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From Wikipedia, the free encyclopedia

Sam Lacey
Sam Lacey 1971.JPG
Lacey in 1971
Personal information
Born(1948-03-08)March 8, 1948
Indianola, Mississippi
DiedMarch 14, 2014(2014-03-14) (aged 66)
Kansas City, Missouri
NationalityAmerican
Listed height6 ft 10 in (2.08 m)
Listed weight235 lb (107 kg)
Career information
High schoolGentry (Indianola, Mississippi)
CollegeNew Mexico State (1967–1970)
NBA draft1970 / Round: 1 / Pick: 5th overall
Selected by the Cincinnati Royals
Playing career1970–1983
PositionCenter
Number44, 40, 52
Career history
19701981Cincinnati Royals / Kansas City-Omaha Kings
1981–1982New Jersey Nets
1982–1983Cleveland Cavaliers
Career highlights and awards
Career NBA statistics
Points10,303 (10.3 ppg)
Rebounds9,687 (9.7 rpg)
Blocks1,160 (1.5 bpg)
Stats at Basketball-Reference.com

Samuel Lacey (March 8, 1948 – March 14, 2014) was an American basketball player.

Early life

Lacey grew up in Indianola, Mississippi and played basketball at Gentry High School.

College career

Lacey was a 6'10" center who played college basketball at New Mexico State University.[1] The Aggies had a combined record of 74–14 during his three seasons there. In the 1969–70 post-season, he and star guard Jimmy Collins led the Aggies to their first and only Final Four appearance. The Aggies defeated Rice University, Kansas State University and Drake University before falling to eventual national champion UCLA. However, the Aggies won the third-place game over St. Bonaventure to finish 27–3. Lacey earned first-team All-American honors from Basketball News.[2]

In 2007–08, Lacey was among the first inductees into the Aggies Ring of Honor. As of 2014, Lacey still holds many New Mexico State rebounding records for both single seasons and career.[3]

NBA career

Lacey was drafted in the first round (fifth overall) of the 1970 NBA draft by the Cincinnati Royals. He played 13 seasons (1970–1983) in the National Basketball Association as a member of the Royals, Kansas City Kings, New Jersey Nets and Cleveland Cavaliers. He averaged over 10 rebounds per game in his first six seasons, and was the NBA's third leading rebounder in the 1974–75 season. Lacey's most productive NBA season came in 1973–74 when he averaged 14.2 points and 13.4 rebounds per game. He was named an All-Star in 1975, and finished the season averaging 11.5 points, 14.2 rebounds, and 5.3 assists per game.[4]

Lacey is one of only five NBA players (along with Hakeem Olajuwon, Julius Erving, David Robinson and Ben Wallace) to have registered 100 blocks and 100 steals in six consecutive seasons.[5] His #44 jersey was retired by the Sacramento Kings. He is also one of three NBA players (along with Wes Unseld and Reggie Evans) to total at least 30 rebounds and fewer than 10 points in the first two games of the season.[6]

When Lacey retired in 1983, he had accumulated 9,687 rebounds and a total of 10,303 points.[4] As of 2014, Lacey ranks 40th overall for total rebounds in NBA history.[7]

Death

Lacey died in his home in Kansas City, Missouri on March 14, 2014, at the age of 66, six days after his 66th birthday.[8]

NBA career statistics

Legend
  GP Games played   GS  Games started  MPG  Minutes per game
 FG%  Field goal percentage  3P%  3-point field goal percentage  FT%  Free throw percentage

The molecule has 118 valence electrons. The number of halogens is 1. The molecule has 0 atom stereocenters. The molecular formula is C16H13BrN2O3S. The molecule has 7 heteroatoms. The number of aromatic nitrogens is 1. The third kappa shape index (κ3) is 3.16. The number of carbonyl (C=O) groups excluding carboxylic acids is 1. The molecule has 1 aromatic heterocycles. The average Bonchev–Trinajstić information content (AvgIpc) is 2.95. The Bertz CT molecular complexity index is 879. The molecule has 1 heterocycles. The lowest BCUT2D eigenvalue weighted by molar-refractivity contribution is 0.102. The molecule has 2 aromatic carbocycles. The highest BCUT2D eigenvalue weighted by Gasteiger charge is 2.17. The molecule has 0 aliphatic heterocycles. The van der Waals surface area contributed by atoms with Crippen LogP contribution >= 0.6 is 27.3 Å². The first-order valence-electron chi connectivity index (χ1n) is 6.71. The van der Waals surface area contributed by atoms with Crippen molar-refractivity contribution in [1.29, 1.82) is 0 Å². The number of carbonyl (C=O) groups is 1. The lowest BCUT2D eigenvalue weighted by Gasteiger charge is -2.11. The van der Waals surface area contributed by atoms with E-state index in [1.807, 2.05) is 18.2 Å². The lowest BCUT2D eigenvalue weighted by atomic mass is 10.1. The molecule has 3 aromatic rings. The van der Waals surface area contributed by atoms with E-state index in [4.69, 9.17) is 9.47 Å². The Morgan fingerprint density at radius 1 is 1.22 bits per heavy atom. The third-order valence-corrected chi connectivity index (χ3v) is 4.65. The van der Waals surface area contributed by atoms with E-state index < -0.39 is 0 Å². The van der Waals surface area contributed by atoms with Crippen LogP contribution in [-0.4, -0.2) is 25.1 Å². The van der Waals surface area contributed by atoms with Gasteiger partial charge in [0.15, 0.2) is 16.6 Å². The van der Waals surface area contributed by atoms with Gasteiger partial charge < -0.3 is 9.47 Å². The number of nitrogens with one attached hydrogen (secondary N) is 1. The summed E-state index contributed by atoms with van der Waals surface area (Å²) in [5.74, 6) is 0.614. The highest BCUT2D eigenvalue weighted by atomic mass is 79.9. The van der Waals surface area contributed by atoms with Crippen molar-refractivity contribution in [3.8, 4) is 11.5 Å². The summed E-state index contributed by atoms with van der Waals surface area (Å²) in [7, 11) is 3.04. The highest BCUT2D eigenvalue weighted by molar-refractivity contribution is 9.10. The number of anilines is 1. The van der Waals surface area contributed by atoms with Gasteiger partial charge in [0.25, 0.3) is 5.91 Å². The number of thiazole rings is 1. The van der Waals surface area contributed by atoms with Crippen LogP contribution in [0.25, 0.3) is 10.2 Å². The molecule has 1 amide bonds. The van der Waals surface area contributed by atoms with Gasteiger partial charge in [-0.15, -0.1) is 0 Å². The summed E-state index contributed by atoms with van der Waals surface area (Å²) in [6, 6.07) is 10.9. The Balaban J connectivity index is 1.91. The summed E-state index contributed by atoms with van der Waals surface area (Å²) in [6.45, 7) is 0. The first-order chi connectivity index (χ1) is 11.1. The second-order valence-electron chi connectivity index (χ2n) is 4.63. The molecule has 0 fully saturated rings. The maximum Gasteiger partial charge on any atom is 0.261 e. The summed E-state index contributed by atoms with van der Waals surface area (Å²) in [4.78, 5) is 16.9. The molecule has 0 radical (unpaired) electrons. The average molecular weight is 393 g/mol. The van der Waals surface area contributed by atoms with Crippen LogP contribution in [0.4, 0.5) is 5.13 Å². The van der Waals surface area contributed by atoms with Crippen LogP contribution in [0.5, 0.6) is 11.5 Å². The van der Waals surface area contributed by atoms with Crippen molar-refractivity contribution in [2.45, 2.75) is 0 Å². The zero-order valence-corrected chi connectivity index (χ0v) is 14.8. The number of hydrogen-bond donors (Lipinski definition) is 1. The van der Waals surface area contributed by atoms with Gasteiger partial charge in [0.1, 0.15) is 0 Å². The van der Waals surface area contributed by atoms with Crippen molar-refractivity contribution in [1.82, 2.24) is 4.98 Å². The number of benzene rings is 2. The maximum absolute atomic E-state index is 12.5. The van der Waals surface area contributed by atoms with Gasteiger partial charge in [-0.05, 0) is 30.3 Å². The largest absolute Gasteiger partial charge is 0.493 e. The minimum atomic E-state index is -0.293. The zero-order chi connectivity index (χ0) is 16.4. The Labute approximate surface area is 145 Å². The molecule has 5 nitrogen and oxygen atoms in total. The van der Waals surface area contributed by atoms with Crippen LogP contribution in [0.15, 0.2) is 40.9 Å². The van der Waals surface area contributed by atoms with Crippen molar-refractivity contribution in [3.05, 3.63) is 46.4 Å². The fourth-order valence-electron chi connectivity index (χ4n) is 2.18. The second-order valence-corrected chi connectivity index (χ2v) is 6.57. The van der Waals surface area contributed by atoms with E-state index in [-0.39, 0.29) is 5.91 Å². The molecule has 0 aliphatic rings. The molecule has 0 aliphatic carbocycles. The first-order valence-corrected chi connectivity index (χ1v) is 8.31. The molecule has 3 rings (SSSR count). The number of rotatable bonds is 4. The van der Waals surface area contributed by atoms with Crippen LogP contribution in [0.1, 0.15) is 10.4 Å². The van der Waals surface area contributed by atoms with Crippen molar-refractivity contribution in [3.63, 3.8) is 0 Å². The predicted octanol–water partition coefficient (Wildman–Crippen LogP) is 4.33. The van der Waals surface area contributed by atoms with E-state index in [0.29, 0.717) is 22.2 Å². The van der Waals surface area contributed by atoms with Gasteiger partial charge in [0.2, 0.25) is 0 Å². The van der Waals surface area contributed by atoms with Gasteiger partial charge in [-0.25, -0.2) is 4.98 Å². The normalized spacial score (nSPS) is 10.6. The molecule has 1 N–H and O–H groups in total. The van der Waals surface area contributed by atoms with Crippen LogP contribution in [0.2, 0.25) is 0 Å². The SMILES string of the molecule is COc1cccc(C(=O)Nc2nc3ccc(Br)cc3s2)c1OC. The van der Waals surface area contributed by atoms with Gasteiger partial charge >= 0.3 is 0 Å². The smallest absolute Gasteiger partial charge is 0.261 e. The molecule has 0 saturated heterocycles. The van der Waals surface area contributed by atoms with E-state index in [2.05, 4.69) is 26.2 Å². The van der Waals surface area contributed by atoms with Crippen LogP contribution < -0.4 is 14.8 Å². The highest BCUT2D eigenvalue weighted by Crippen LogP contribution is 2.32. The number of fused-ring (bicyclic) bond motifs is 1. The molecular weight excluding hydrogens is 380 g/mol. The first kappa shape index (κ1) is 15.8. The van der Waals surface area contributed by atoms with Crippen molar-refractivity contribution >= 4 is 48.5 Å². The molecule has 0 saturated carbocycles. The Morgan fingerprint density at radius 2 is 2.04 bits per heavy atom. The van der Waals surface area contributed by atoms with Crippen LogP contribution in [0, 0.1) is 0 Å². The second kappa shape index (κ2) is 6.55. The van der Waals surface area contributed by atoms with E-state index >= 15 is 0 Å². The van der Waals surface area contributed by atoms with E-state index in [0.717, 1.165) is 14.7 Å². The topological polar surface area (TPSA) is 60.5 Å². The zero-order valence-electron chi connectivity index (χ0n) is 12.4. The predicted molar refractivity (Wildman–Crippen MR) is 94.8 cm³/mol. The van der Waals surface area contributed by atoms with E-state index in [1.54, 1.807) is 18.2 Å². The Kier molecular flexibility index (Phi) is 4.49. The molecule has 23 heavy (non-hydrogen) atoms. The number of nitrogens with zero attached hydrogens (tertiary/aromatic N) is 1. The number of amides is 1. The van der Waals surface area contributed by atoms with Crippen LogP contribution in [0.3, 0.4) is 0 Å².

RPG  Rebounds per game  APG  Assists per game  SPG  Steals per game
 BPG  Blocks per game  PPG  Points per game  Bold  Career high

Regular season

Year Team GP GS MPG FG% 3P% FT% RPG APG SPG BPG PPG
1970–71 Cincinnati 81 32.7 .418 .687 11.3 1.4 13.5
1971–72 Cincinnati 81 35.0 .422 .704 12.0 2.1 11.6
1972–73 Kansas City–Omaha 79 37.1 .474 .708 11.8 2.4 13.5
1973–74 Kansas City–Omaha 79 39.3 .476 .749 13.4 3.8 1.6 2.3 14.2
1974–75 Kansas City–Omaha 81 41.7 .427 .754 14.2 5.3 1.7 2.1 11.5
1975–76 Kansas City 81 38.1 .401 .759 12.6 4.7 1.6 1.7 12.8
1976–77 Kansas City 82 31.6 .422 .762 9.0 4.7 1.5 1.6 10.6
1977–78 Kansas City 77 27.7 .449 .717 8.3 3.9 1.6 1.4 8.6
1978–79 Kansas City 82 32.0 .502 .739 8.6 5.2 1.3 1.7 10.6
1979–80 Kansas City 81 29.8 .448 .000 .741 8.0 5.7 1.4 1.3 9.2
1980–81 Kansas City 82 27.2 .442 .200 .786 7.1 4.9 1.2 1.5 6.9
1981–82 Kansas City 2 1 10.0 .600 .000 2.0 2.0 1.0 .5 3.0
1981–82 New Jersey 54 6 12.0 .430 .000 .771 1.9 1.4 .4 .7 2.9
1982–83 Cleveland 60 33 20.5 .420 .222 .784 3.9 2.0 .5 .4 4.2
Career 1,002 40 31.8 .441 .188 .738 9.7 3.7 1.3 1.5 10.3
All-Star 1 0 17.0 .333 1.000 7.0 1.0 2.0 1.0 6.0

Playoffs

Year Team GP GS MPG FG% 3P% FT% RPG APG SPG BPG PPG
1975 Kansas City–Omaha 6 44.0 .377 .611 15.7 5.0 2.0 1.5 9.5
1979 Kansas City 5 35.2 .381 .789 10.2 4.2 1.8 2.0 9.4
1980 Kansas City 3 33.7 .381 1.000 .750 7.3 4.3 2.3 .7 6.7
1981 Kansas City 15 35.5 .420 .000 .857 8.0 5.3 1.9 1.5 10.0
Career 29 37.0 .401 .250 .776 9.9 5.0 1.9 1.5 9.4

See also

References

  1. ^ http://kennymister.blogspot.com/2011/07/sunday-conversation-withindianola.html
  2. ^ http://viewer.zmags.com/publication/73f4b1ed?ATCLID=208668361&SPSID=9966&SPID=602&DB_LANG=C&DB_OEM_ID=1900#/73f4b1ed/10
  3. ^ http://viewer.zmags.com/publication/73f4b1ed?ATCLID=208668361&SPSID=9966&SPID=602&DB_LANG=C&DB_OEM_ID=1900#/73f4b1ed/22
  4. ^ a b basketball-reference.com. "Sam Lacey stats". Retrieved March 16, 2014.
  5. ^ "Chicago – Chicago : News : Politics : Things To Do : Sports". Chicago Sun-Times.
  6. ^ Rondo's triple-double is one for the ages - TrueHoop Blog - ESPN
  7. ^ http://www.nba.com/kings/blogs/history_sam_lacey.html
  8. ^ Goldstein, Richard (March 18, 2014), "Sam Lacey, a Top Center in the N.B.A., Dies at 66", The New York Times

External links

This page was last edited on 5 June 2019, at 09:31
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